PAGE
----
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My app ships with a .plist that looks like this:

enter image description here

I want the user to be able to add a custom exerciseName.

So I need to create a new .plist in the user's document folder that mimics this format. Can anyone help me with this?

I need something like this (pseudo code)

if (userData == nil)
{
     then create the .plist file;
     setup the .plist to mimic the format of the img above.
} 
now save exerciseName appropriately.

Update:

if (exerciseArray == nil)
{
    NSString *path = [[NSBundle mainBundle]pathForResource:@"data" ofType:@"plist"];
    NSMutableArray *rootLevel = [[NSMutableArray alloc]initWithContentsOfFile:path];
    self.exerciseArray = rootLevel;
    [rootLevel release];
}
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See also Apple's "Property List Programming Guide", especially "Creating Property Lists Programmatically" – outis Jul 22 '11 at 1:39
up vote 1 down vote accepted

What you will want to do is load the Plist into an NSDictionary, and encode that NSDictionary back to a Plist file in your applications document folder. In your applicationDidFinishLoading: method, I would do something like this:

NSString * documentFile = [NSHomeDirectory() stringByAppendingFormat:@"/Documents/myPlist.plist"];
if (![[NSFileManager defaultManager] fileExistsAtPath:documentFile]) {
    // create a copy of our resource
    NSString * resPath = [[NSBundle mainBundle] pathForResource:@"myPlist" ofType:@"plist"];
    // NOTE: replace @"myPlist" with the name of the file in your Resources folder.
    NSDictionary * dictionary = [[NSDictionary alloc] initWithContentsOfFile:resPath];
    [dictionary writeToFile:documentFile atomically:YES];
    [dictionary release];
}

Then, when you want to add an item, you want to use an NSMutableDictionary to modify and save the existing plist in the app's documents directory:

- (void)addExercise {
    NSMutableDictionary * changeMe = [[NSMutableDictionary alloc] initWithContentsOfFile:documentFile];
    ... make changes ...
    [changeMe writeToFile:documentFile atomically:YES];
    [changeMe release];
}

To make changes, you will need to find the sub-dictionary containing the array of exercises. Then use the setObject:forKey: method on the NSMutableDictionary to set a new array containing a new list of exercises. This might look something like this:

NSMutableArray * list = [NSMutableArray arrayWithArray:[changeMe objectForKey:@"list"]];
NSArray * exercises = [[list objectAtIndex:10] objectForKey:@"exercises"];
NSDictionary * newExercise = [NSDictionary dictionaryWithObject:@"Type a LOT" forKey:@"exerciseName"];
exercises = [exercises arrayByAddingObject:newExercise];
NSMutableDictionary * dict = [NSMutableDictionary dictionaryWithDictionary:[list objectAtIndex:10]];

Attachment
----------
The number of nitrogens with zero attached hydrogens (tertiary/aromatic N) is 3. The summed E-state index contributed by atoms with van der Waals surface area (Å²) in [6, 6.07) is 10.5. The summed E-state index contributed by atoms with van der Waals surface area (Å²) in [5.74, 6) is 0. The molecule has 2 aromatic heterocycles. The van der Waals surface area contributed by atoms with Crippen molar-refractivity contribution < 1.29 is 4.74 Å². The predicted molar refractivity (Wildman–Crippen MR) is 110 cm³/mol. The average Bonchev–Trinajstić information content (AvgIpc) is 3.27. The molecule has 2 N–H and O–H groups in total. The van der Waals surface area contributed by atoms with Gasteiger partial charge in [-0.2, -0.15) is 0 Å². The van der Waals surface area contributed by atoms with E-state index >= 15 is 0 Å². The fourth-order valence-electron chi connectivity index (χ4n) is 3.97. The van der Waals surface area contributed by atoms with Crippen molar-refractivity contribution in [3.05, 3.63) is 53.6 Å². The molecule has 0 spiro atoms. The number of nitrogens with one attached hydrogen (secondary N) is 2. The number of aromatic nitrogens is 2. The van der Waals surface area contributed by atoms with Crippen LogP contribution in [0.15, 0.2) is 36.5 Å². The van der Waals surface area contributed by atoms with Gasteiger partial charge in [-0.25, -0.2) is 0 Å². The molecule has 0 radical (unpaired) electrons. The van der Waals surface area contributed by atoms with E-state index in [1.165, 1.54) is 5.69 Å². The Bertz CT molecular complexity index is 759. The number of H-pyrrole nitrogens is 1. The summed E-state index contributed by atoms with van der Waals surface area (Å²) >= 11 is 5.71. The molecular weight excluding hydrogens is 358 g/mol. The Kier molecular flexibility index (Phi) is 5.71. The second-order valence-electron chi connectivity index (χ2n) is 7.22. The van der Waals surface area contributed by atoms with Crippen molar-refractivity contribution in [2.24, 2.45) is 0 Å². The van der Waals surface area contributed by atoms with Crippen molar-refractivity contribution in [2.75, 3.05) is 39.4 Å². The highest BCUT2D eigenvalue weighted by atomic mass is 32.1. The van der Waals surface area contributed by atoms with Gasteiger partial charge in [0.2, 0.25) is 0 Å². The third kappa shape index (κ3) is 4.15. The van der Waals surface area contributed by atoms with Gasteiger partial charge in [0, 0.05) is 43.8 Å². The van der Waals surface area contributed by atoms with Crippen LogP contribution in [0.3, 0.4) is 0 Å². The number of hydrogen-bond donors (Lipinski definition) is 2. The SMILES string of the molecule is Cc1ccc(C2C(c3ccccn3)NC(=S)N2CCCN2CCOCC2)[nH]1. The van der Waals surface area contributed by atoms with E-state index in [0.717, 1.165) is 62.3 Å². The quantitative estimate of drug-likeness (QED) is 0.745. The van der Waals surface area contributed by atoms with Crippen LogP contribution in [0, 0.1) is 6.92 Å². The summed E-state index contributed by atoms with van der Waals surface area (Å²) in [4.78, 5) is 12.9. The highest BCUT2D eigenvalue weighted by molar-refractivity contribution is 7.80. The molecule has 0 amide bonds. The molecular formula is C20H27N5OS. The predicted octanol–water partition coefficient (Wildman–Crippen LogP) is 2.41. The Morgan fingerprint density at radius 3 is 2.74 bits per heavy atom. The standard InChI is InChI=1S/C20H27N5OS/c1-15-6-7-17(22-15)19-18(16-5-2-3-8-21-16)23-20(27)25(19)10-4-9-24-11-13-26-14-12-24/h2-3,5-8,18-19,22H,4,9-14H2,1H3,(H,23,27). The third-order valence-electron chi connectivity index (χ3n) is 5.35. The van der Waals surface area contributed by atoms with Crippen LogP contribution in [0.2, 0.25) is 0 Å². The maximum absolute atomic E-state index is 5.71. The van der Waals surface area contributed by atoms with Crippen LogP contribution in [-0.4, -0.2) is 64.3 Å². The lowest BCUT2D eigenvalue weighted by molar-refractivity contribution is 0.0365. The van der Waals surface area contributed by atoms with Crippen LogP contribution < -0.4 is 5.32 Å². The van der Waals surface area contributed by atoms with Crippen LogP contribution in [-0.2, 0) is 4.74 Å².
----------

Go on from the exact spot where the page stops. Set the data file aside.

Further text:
[dict setObject:exercises forKey:@"exercises"];
[list replaceObjectAtIndex:10 withObject:dict];
[changeMe setObject:list forKey:@"list"];

Once you make your change, it is important to remember to write changeMe to the plist file in the documents directory.

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Actually, I want to keep the 2 .plists separate. I am already encoding the original one into an array/dictionary in viewDidLoad, I want to do the same for the custom one, then just combine the arrays when needed to load the table. – Jon Jul 22 '11 at 0:44

The easiest way to read and write property lists is to use the NSArray or NSDictionary classes. Your screenshot appears to be an array at the top level, so I will use that assumption for my examples.

First you need paths to the user file and original file.

NSString *pathToUserFile; // Get a path to the file in the documents directory
NSString *pathToDefaultFile; // Get a path to the original file in the application bundle

You then attempt to load the

NSMutableArray *userData;
NSArray *temporary = [NSArray arrayWithContentsOfFile:pathToUserFile];
if(!temporary) temporary = [NSArray arrayWithContentsOfFile:pathToDefaultFile];

Since it appears that you are using multiple layers containers, I am assuming that you will need the innermost arrays and dictionaries to be mutable. The normal initialization of NSMutableArray will not do this, so you need to use CFPropertyListCreateDeepCopy with the options set to have mutable containers.

userData = (NSMutableArray *)CFPropertyListCreateDeepCopy(NULL,(CFArrayRef)temporary,kCFPropertyListMutableContainers);

You now have a mutable object representing your data. You can add objects or modify existing objects the same way you handle any array, but you can only add strings, numbers, data objects, dictionaries, arrays, and dates, since those are the only types valid in property lists.

[userData addObject:newDataObject];

Finally, you write the data out to the file in the documents directory. The writeToFile:atomically: method will attempt to write out a property list, and return YES if successful. It will fail and return NO if the file could not be written, or if the contents are not all valid property list objects.

if(![userData writeToFile:pathToUserFile atomically:YES]) {
    NSLog(@"Error writing to file");
}
share|improve this answer
    
Thanks, let me try this. I also added the code I use to load the exerciseName data from the original plist into my array. – Jon Jul 22 '11 at 1:52

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